Columns 2003

Imagine that! Bike tires need air.

Getting a tricycle this summer was probably one of the best things I’d done for my health since discovering Rolfing.  For some reason, even on days when I’m feeling particularly lazy about walking, I’m more than willing to go for a bike ride.

So all summer I rode my trike through my woodsy neighborhood, learning which house had loose dogs, which house had friendly people, which house was for sale or getting a new driveway or using the same lawn service as I was.  Probably by the end of the summer, I knew the houses on my route better than

Continue reading →
Columns 2003

FASD epidemic in Alaska

Here’s a scary statistic to cogitate on with your morning coffee.  A child born with Fetal Alcohol Syndrome Disorder (FASD) will cost society approximately $1.2 million over the cost of his or her lifetime.  That’s $1.2 million per person that you and I will be paying through our taxes, through the loss of productivity that person could otherwise have brought to the workplace, through loss of income that person could otherwise have earned thus allowing him or her to contribute to the costs of a civil society.

Here’s something even more frightening.  When the issue of FASD is brought up,

Continue reading →
Columns 2003

Political campaigns start WAY too early!

Can you hear them yet?  They’re coming whether you can or not. They are stealthily creeping into our unconscious, just enough to start a minor annoyance that almost, but not quite, rises to a conscious level.  Come next year this time, though, they will be assaulting us on a daily basis in our newspapers, on our TVs, from our radios.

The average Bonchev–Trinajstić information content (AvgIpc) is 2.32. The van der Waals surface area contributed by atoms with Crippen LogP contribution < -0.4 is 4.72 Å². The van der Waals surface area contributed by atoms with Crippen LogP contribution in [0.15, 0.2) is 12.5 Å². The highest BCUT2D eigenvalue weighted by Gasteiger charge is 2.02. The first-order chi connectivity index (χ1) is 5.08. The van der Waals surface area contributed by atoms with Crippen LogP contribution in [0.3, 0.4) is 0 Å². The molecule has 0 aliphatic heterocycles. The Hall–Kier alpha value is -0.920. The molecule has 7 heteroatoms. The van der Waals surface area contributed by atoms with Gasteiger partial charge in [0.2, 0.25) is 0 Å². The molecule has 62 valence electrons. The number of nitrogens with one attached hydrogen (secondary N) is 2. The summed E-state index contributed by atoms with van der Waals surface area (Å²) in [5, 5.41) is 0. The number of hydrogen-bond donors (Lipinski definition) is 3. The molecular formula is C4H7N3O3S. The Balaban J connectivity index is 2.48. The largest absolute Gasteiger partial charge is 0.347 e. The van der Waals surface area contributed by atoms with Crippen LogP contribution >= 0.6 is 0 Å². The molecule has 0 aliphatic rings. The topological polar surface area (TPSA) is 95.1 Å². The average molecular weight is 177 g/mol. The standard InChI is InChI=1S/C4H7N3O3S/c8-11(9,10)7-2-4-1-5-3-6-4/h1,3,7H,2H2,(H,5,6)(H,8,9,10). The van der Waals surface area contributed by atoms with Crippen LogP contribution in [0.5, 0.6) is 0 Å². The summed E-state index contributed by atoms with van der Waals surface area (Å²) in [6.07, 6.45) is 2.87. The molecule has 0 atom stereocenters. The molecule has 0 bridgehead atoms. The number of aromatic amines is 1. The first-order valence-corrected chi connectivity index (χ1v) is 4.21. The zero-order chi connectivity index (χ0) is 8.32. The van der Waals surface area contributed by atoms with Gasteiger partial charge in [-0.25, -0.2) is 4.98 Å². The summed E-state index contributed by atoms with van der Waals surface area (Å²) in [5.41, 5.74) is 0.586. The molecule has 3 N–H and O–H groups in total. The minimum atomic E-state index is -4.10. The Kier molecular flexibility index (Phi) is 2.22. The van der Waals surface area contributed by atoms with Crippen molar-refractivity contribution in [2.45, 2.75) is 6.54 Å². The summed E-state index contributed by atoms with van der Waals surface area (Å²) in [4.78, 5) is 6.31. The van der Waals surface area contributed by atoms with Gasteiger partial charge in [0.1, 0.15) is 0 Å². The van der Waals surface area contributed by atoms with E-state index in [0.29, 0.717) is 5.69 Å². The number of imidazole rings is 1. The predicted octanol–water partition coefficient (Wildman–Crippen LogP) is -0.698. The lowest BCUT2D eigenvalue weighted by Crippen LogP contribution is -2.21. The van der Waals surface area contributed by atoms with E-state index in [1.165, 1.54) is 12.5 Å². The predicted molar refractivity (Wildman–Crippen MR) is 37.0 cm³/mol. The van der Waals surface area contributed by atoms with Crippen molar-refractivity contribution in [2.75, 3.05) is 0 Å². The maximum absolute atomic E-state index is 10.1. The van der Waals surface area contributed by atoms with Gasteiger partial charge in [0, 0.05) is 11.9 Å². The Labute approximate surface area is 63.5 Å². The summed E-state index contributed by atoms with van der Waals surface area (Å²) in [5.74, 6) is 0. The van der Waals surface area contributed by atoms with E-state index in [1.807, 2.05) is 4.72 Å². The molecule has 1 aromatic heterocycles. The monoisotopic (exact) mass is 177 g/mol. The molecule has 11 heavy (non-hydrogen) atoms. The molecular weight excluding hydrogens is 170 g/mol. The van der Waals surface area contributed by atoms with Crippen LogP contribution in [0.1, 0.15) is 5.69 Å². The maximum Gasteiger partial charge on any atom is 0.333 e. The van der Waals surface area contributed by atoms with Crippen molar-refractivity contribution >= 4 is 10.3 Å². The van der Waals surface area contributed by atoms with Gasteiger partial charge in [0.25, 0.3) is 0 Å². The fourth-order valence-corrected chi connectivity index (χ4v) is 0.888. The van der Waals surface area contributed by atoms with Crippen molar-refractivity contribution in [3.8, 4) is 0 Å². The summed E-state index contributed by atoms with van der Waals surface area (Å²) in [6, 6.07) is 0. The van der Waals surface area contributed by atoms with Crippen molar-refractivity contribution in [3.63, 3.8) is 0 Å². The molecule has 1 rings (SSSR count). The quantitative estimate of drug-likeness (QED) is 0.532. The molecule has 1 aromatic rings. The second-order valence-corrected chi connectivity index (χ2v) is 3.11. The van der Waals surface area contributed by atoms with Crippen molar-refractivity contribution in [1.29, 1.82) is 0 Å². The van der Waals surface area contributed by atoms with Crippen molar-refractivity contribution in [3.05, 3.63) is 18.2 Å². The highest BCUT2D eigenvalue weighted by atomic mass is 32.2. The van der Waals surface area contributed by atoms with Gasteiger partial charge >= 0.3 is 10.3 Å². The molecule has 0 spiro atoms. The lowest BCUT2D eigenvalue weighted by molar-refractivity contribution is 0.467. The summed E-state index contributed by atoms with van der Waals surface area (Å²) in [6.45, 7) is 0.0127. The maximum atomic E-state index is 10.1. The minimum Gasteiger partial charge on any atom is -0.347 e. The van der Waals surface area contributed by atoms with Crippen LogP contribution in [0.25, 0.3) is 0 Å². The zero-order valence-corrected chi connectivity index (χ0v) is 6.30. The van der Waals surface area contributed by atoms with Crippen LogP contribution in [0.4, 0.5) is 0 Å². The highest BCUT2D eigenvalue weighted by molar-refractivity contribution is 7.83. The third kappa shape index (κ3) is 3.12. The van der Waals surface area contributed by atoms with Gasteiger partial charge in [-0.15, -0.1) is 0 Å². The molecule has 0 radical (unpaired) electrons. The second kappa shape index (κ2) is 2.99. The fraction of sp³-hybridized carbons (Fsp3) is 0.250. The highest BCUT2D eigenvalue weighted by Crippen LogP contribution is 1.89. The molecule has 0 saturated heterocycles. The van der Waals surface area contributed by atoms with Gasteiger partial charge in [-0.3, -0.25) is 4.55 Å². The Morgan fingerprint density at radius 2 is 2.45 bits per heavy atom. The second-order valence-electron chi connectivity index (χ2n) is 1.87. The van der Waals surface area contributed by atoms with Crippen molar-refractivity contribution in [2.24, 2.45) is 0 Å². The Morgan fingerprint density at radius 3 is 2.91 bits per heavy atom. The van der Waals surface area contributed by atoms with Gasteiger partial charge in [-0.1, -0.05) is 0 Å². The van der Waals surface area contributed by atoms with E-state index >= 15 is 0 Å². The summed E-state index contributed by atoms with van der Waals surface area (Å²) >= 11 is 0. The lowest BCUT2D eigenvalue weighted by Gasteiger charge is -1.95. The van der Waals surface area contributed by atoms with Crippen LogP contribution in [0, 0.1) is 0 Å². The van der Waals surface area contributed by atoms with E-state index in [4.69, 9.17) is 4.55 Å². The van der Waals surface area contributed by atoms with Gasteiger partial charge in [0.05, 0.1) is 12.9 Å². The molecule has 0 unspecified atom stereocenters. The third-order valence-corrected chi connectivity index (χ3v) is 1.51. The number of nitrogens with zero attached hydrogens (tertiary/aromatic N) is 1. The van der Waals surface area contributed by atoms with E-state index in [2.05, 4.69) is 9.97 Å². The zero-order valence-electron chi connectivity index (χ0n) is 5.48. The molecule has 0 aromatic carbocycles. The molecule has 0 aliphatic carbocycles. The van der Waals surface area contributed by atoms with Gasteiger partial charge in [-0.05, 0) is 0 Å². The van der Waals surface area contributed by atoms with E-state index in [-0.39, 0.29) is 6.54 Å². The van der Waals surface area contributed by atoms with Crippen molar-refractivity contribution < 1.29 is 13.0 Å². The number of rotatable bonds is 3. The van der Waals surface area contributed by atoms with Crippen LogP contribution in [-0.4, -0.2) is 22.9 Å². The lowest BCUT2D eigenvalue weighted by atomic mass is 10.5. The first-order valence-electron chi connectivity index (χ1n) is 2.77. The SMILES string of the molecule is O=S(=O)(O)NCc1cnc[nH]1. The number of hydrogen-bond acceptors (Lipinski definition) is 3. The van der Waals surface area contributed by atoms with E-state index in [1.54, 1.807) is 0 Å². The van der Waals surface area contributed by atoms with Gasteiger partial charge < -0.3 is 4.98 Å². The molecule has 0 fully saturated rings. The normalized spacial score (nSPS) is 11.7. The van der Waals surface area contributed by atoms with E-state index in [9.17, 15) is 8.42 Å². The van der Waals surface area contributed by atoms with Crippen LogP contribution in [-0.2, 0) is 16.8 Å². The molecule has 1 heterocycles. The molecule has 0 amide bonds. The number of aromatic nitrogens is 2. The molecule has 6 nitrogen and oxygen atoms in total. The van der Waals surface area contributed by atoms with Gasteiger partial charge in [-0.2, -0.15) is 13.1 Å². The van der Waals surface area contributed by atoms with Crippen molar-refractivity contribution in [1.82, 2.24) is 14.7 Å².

They are the candidates and their campaigns.

I don’t know when running for office became a full time occupation or when the next campaign started three days after an election. But that seems to be the point we have reached.

Continue reading →
Columns 2003

Polygamy and pedophilia seem to go hand in hand

I had just finished reading the book “Under The Banner of Heaven” by Jon Krakauer when the article about George and Lisa Micheaux appeared on the front page of the Anchorage Daily News.

Krakauer’s book is about two brothers who belong to one of the many fundamentalist Mormon groups in Utah, Mexico and Canada that still practice polygamy.  These two brothers killed their sister-in-law and her 18-month-old daughter because, they claimed, God had told the older brother to do it. There is more than a little evidence to suggest that God told him to do this soon after his sister-in-law

Continue reading →
Columns 2003

Person answering the phone makes difference in business

This is a story about service and why one business wins out over another when both are unknowns.  But let me start at the beginning.

Sometime earlier this winter, I became aware of a little critter that had started calling my house his home. At first he seemed quiet and polite enough.  I even named him Shadow.  Shadow went out early in the morning and came back late at night, so I really didn’t get too worked up over him.